Three-time Olympic figure skater Kurt Browning, in London Sunday for the Desjardins World Team Challenge, figures he has something to offer athletes preparing for the 2006 Turin Olympics.
Browning, who helped the Canadian team win the challenge at the John Labatt Centre, has signed on to be a mentor to several Canadian athletes through a unique program sponsored by Visa Canada.
The program offers a support network to eight athletes -- chosen because of their sporting achievements and community work -- by putting them in touch with former Olympians.
Browning, who never did win an Olympic medal but was a four-time world champion, said the pressure of the Olympics can be extremely intense and he wishes a mentoring program had been available for him.
"There were definitely a couple of moments where I could have looked for somebody who wasn't media, who wasn't on my team, who wasn't my family or friends," he said.
The amiable Browning said he was nervous at first about how much responsibility he would have with this program. He was worried he'd get an 11th-hour phone call: "I'm phoning you from Italy. It's 4 a.m. I can't sleep and I have to do this (compete) tomorrow. I have a chance to (win a) medal. What do I do?"
But then he realized he can help a "freaked-out" athlete.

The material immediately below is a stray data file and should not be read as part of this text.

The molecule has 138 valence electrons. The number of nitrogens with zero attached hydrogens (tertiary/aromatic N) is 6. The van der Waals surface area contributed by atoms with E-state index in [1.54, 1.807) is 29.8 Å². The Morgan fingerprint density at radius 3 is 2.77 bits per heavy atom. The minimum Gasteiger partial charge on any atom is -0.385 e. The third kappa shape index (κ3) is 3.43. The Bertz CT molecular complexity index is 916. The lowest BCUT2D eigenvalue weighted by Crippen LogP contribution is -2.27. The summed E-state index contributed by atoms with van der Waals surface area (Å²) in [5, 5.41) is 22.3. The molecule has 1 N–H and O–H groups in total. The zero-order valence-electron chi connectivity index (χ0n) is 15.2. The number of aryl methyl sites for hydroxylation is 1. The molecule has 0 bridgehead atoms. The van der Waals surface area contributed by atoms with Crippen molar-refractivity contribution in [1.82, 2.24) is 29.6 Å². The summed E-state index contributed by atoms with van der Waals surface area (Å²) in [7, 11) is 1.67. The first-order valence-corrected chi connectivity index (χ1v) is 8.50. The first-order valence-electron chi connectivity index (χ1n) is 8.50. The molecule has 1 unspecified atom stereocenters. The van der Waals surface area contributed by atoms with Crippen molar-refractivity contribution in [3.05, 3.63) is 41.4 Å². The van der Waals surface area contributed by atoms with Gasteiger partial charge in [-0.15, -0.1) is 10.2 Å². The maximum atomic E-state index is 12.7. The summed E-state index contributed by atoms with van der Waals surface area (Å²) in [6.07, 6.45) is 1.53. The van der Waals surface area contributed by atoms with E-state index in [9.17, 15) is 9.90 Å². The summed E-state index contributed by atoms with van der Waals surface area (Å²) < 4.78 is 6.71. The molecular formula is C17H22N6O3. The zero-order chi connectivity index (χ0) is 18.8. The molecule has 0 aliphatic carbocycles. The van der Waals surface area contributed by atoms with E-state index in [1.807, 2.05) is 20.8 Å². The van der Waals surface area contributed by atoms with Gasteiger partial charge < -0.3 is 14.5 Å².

"The more I thought about it, I'm pretty confident I can say something positive and put them in the right frame of mind."
Browning and the other mentors, Nathalie Lambert, a gold medallist in short-track speed skating, and Ian Balfour, a skiing Paralympian, met with the athletes in the program two weeks ago.
The mentors touched on topics such as finances, the media, focus and motivation.
"We got to the nitty-gritty of what it's like to be an athlete going to the Olympics," Browning said.
He believes he has a unique perspective on competing at the Games because he's been there three times.
"In 1988 (Calgary), it was just a joy to be there. In 1992 (Albertville), I was off the ice for two months with one month to get ready because of a bad back. Lillehammer (1994) was there and then it was gone.
"That sums it up."
Browning speculated about how figure skater Jeffrey Buttle, an athlete in the Visa program who began his skating career in London, might feel heading to the Olympics after winning a silver medal at last year's worlds.
"I remember when I was world champion for the first time, my skates felt different. It felt like everybody was staring at me instead of watching me. If I was going to talk to Jeff about anything, I would talk about whether or not he feels different because of his rapid success last year."
The other athletes in the program are: Colette Bourgonje, nordic skiing Paralympian; Emily Brydon, alpine skiing; Jeff Christie, luge; Deidra Dionne, freestyle skiing aerials; Danielle Goyette, hockey; Clara Hughes, speed skating; Brian McKeevor, nordic skiing Paralympian.